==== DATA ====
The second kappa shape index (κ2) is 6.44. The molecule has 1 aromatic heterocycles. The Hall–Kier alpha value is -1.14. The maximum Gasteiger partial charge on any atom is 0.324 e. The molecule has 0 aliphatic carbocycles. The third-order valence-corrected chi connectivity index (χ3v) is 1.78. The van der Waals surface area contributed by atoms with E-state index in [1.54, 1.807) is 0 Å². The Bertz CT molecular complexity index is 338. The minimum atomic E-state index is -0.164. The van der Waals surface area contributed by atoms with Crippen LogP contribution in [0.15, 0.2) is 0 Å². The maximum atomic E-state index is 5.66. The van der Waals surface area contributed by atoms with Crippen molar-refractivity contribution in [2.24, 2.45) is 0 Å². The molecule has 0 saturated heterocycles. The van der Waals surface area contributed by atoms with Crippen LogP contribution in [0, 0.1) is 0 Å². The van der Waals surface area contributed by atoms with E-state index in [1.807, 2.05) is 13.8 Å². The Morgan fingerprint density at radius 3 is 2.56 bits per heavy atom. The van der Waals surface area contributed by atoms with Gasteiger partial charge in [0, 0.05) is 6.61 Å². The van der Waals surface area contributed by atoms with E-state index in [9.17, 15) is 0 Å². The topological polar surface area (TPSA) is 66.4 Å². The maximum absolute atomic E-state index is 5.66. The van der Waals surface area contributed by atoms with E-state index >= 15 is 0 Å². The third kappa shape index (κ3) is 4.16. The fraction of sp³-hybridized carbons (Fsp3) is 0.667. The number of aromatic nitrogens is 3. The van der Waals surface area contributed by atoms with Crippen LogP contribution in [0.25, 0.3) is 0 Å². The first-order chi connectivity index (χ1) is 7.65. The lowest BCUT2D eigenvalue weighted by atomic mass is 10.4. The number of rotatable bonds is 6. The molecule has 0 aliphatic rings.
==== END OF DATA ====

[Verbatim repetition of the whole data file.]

The second kappa shape index (κ2) is 6.44. The molecule has 1 aromatic heterocycles. The Hall–Kier alpha value is -1.14. The maximum Gasteiger partial charge on any atom is 0.324 e. The molecule has 0 aliphatic carbocycles. The third-order valence-corrected chi connectivity index (χ3v) is 1.78. The van der Waals surface area contributed by atoms with E-state index in [1.54, 1.807) is 0 Å². The Bertz CT molecular complexity index is 338. The minimum atomic E-state index is -0.164. The van der Waals surface area contributed by atoms with Crippen LogP contribution in [0.15, 0.2) is 0 Å². The maximum atomic E-state index is 5.66. The van der Waals surface area contributed by atoms with Crippen molar-refractivity contribution in [2.24, 2.45) is 0 Å². The molecule has 0 saturated heterocycles. The van der Waals surface area contributed by atoms with Crippen LogP contribution in [0, 0.1) is 0 Å². The van der Waals surface area contributed by atoms with E-state index in [1.807, 2.05) is 13.8 Å². The Morgan fingerprint density at radius 3 is 2.56 bits per heavy atom. The van der Waals surface area contributed by atoms with Gasteiger partial charge in [0, 0.05) is 6.61 Å². The van der Waals surface area contributed by atoms with E-state index in [9.17, 15) is 0 Å². The topological polar surface area (TPSA) is 66.4 Å². The maximum absolute atomic E-state index is 5.66. The van der Waals surface area contributed by atoms with E-state index >= 15 is 0 Å². The third kappa shape index (κ3) is 4.16. The fraction of sp³-hybridized carbons (Fsp3) is 0.667. The number of aromatic nitrogens is 3. The van der Waals surface area contributed by atoms with Crippen LogP contribution in [0.25, 0.3) is 0 Å². The first-order chi connectivity index (χ1) is 7.65. The lowest BCUT2D eigenvalue weighted by atomic mass is 10.4. The number of rotatable bonds is 6. The molecule has 0 aliphatic rings.